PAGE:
The Trouble With Markets, by the economist and financial analyst Roger Bootle, is the latest in a spate of books unleashed by the Great Contraction of 2007-2009. It offers a short, reliable analysis of the crisis in language that the intelligent general reader can understand. Bootle has skilfully assembled all the elements of the crisis: its causes in financial deregulation and global imbalances, the pros and cons of a monetary versus fiscal stimulus, and how to design a system that can avoid repeating such disasters.
The financial meltdown, Bootle writes, resulted from the interaction between four factors: the bubble in property and the explosion of debt; the fragility of banks and the weakness of risk assessment; errors in monetary policy and Chinese super-saving; and the docility of regulators and the wrong-headed ideas of economists.
Bootle says that the banks relied on assessments of risk which abstracted from the existence of uncertainty. This is true and important, but he does not explain what the distinction between the two is, and what its consequences are for behaviour. This would have taken him into theoretical matters that are beyond the scope of his book.
Bootle's explanation of the crisis emphasises the relationship between the east Asian (especially Chinese) "saving glut" and the American "money glut", which he rightly regards as two sides of the same coin. The main point is that US domestic demand had to be boosted by cheap money to offset the deflationary pressure exerted by the east Asian super-savers. But because the US did not invest much, cheap money led to the asset bubbles that brought down the banks. Again, there is a great deal of theory and history behind this story that unfolds largely offstage.
The crescendo of Bootle's criticisms of bankers, regulators and credit-rating agencies culminates in a well-directed attack on the economists, especially those at Chicago University, who taught that markets know best, and that governments should stay out of economic life. Academic economists get short shrift: "Although there are shining exceptions, most [of them], while clinging to the idea that their subject is relevant and of interest to the wider world, in fact practise a modern form of medieval scholasticism – of no use or interest to man or beast." However, the triumph of theories praising unregulated markets testifies to the political power of the financial lobby: both the US and the UK governments, for example, had "close links" with Goldman Sachs.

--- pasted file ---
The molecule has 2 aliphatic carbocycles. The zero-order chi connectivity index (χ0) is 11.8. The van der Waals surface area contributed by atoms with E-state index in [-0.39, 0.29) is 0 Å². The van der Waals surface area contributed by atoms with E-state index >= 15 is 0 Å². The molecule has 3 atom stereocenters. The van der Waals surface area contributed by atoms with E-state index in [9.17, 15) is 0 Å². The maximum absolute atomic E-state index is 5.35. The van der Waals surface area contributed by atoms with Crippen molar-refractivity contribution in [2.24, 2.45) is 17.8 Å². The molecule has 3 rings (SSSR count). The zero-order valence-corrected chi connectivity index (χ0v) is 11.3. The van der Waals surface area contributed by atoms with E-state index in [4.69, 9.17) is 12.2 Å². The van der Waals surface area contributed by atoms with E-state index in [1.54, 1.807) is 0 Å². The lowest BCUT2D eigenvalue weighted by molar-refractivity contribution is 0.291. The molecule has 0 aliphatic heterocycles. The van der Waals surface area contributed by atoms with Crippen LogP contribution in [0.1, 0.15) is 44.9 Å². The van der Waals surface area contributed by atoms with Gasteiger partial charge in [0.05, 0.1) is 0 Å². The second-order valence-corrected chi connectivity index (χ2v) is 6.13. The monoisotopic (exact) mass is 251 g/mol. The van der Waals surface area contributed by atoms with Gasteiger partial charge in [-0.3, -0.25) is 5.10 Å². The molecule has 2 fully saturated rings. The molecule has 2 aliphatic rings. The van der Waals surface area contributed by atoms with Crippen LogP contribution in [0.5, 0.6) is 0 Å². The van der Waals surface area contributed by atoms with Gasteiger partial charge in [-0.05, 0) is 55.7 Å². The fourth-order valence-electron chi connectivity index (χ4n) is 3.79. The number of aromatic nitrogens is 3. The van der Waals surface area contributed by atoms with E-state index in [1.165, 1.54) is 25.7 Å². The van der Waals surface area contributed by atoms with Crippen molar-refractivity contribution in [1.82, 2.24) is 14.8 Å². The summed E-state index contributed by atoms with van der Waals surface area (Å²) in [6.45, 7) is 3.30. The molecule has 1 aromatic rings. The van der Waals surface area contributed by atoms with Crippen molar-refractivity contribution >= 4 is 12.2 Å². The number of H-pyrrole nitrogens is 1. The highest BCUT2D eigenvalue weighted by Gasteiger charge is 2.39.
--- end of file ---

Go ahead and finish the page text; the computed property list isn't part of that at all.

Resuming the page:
The policies designed to help us emerge from the Great Contraction have been dominated by various forms of government "stimulus". Stimulus policies take two forms – monetary stimulus, based on near-zero interest rates and "quantitative easing" (printing money), and fiscal stimulus, based on deliberate expansion of the government's deficit. While not denying the importance of the first, Bootle robustly engages with those monetarists who believe that printing money is a sufficient condition of recovery. As he points out, this presupposes a stable relationship between the supply of money and the demand for loans. This may be true in normal times, but these are not normal times. If the banks are afraid that if they lend money or buy assets they will lose it all, why should they be eager to do either? Better to sit on their enlarged cash balances and wait and see. And the same is true of investors, who may refrain from borrowing, even at very low rates of interest. This is not just theory, but history. In the 1990s, the Japanese central bank flooded its member institutions with money in an attempt to revive the stagnant Japanese economy. The supply of credit, and the demand for it, however, lagged way behind. The same is happening in western economies today. So, escape from prolonged recession will have to be achieved mainly through fiscal policy, whatever the dangers for the long-term sustainability of government finance.